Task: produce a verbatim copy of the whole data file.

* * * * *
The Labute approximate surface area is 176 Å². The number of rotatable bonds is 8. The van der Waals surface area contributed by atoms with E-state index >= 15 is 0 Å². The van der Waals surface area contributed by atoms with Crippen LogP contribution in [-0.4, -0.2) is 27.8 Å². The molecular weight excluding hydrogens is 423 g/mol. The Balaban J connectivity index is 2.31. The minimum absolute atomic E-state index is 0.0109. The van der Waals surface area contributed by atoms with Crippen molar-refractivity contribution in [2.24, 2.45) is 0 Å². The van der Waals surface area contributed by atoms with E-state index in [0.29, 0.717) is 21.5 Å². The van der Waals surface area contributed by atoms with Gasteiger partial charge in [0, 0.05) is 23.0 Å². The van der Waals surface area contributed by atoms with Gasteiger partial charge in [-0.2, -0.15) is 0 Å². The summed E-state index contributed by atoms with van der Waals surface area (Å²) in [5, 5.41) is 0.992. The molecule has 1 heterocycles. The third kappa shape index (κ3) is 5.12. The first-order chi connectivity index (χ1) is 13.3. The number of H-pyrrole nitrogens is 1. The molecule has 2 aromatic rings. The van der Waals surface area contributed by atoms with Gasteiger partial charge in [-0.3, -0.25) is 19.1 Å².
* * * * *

The Labute approximate surface area is 176 Å². The number of rotatable bonds is 8. The van der Waals surface area contributed by atoms with E-state index >= 15 is 0 Å². The van der Waals surface area contributed by atoms with Crippen LogP contribution in [-0.4, -0.2) is 27.8 Å². The molecular weight excluding hydrogens is 423 g/mol. The Balaban J connectivity index is 2.31. The minimum absolute atomic E-state index is 0.0109. The van der Waals surface area contributed by atoms with Crippen molar-refractivity contribution in [2.24, 2.45) is 0 Å². The van der Waals surface area contributed by atoms with E-state index in [0.29, 0.717) is 21.5 Å². The van der Waals surface area contributed by atoms with Gasteiger partial charge in [0, 0.05) is 23.0 Å². The van der Waals surface area contributed by atoms with Gasteiger partial charge in [-0.2, -0.15) is 0 Å². The summed E-state index contributed by atoms with van der Waals surface area (Å²) in [5, 5.41) is 0.992. The molecule has 1 heterocycles. The third kappa shape index (κ3) is 5.12. The first-order chi connectivity index (χ1) is 13.3. The number of H-pyrrole nitrogens is 1. The molecule has 2 aromatic rings. The van der Waals surface area contributed by atoms with Gasteiger partial charge in [-0.3, -0.25) is 19.1 Å².